• J.L. Sanz and others at the Autonomous University of Madrid (“Evaluation of the Inhibition Potential of LAS to the Methanogenic Process”) conducted tests designed to measure the potential of high concentrations of LAS to inhibit anaerobic biodegradation. As part of these tests, they included specific analytical measurements to confirm that the amount of LAS added was still present at the end of the 14-day test period. Substantial losses of LAS occurred during this brief test period even at the highest concentrations of LAS added to the test, concentrations much higher than occur in digesters of sewage treatment plants. Consequently, the results not only confirm anaerobic biodegradation of LAS but indicate that anaerobic biodegradation can take place at the highest LAS levels observed in sewage treatment plants.
  • I. Angelidaki and others of the Denmark Technical University (“Anaerobic Transformation of LAS in Continuous Stirred Tank Reactors Treating Sewage Sludge”) report loss of 14 to 25% of the LAS in a laboratory anaerobic biosolids digester. According to the authors, only the reversibly bound (bioavailable) portion of the LAS was anaerobicly biodegraded, providing an explanation for partial transformation of LAS in sediment or biosolids systems. The further implication is that the fraction that is not bioavailable would not be expected to inhibit biosolids or sediment organisms and thus is unlikely to pose a risk to organisms that may be present.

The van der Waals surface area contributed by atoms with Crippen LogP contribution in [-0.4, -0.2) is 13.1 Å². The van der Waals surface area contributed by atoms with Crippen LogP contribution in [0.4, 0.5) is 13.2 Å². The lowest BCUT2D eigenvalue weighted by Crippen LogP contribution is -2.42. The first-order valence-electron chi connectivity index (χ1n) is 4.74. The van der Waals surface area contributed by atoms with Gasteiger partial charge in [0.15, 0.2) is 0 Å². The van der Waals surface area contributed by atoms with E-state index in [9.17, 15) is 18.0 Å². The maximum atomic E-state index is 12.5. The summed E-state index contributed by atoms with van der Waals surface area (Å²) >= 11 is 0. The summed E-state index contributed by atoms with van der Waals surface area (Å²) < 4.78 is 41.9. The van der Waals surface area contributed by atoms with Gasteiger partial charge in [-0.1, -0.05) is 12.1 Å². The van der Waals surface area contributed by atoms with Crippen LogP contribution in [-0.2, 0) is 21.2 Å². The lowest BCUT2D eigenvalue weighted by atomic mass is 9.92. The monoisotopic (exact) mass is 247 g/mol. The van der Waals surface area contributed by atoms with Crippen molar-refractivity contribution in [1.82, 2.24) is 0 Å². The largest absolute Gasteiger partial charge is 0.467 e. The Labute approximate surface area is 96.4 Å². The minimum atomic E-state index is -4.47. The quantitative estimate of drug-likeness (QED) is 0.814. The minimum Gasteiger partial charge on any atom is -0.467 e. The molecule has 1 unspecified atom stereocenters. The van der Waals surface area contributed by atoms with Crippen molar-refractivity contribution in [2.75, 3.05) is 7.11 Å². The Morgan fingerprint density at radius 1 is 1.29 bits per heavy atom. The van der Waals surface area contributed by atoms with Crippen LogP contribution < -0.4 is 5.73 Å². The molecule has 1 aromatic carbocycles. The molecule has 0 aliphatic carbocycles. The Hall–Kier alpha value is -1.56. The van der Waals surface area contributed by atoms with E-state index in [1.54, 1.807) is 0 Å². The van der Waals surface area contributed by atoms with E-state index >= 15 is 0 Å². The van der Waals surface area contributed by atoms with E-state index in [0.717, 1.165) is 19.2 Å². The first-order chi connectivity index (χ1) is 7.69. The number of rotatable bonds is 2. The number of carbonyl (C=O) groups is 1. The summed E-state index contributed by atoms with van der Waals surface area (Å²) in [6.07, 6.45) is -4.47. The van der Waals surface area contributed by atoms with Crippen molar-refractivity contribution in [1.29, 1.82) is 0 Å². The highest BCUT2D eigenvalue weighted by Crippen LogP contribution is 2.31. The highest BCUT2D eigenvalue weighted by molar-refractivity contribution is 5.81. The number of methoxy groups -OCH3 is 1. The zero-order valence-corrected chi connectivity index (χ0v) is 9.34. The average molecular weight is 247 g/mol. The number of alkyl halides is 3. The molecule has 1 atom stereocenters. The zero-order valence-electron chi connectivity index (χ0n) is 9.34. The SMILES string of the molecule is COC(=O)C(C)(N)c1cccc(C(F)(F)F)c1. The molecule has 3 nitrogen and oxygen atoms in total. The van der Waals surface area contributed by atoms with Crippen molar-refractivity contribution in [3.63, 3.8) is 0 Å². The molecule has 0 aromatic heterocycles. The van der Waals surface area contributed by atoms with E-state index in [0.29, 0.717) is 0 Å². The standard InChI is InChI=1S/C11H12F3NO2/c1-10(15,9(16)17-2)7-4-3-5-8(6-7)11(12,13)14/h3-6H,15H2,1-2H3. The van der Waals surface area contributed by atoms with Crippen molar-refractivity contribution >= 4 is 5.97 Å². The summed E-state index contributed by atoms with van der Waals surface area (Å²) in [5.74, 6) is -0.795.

• V.M. León and others of Cadiz University in Spain (“Identification of LAS Biodegradation Intermediates in Anoxic Marine Coastal Sediments”) found low LAS concentrations, and relatively high LAS biodegradation intermediates (sulfophenycarboxylates or SPCs), in anaerobic marine sediments below a treatment plant discharging primary treated (settled, but not biologically treated) sewage. This finding suggests that anaerobic biodegradation of LAS occurs in real world sediments.

Other key findings from the CESIO 2000 conference include:

  • Cook and Hrsak (“The Complete Degradation of LAS is Becoming Better Understood with Pure Cultures of Bacteria”) report that individual steps in the biodegradation pathway of LAS are being identified with the help of isolated microorganisms (pure cultures of various bacteria) that are capable of degrading specific steps in the LAS biodegradation process. The result of such study is that the detailed biodegradation pathway for LAS is becoming completely understood.
  • M.T. Garcia and others (“Bioavailability of LAS from Activated Sludge”) report that LAS binding to sewage biosolids (activated sludge) from treatment plants consists of two types, a reversible binding fraction that consists of LAS that is available for biodegradation (bioavailable) and a fraction that is irreversibly bound, likely consisting of insoluble LAS calcium and magnesium salts, that are not bioavailable. This fraction is likely not available to be biodegraded or to cause toxicity to earthworms or other terrestrial organisms which may be exposed to it from the application of biosolids as a soil fertilizer and conditioner.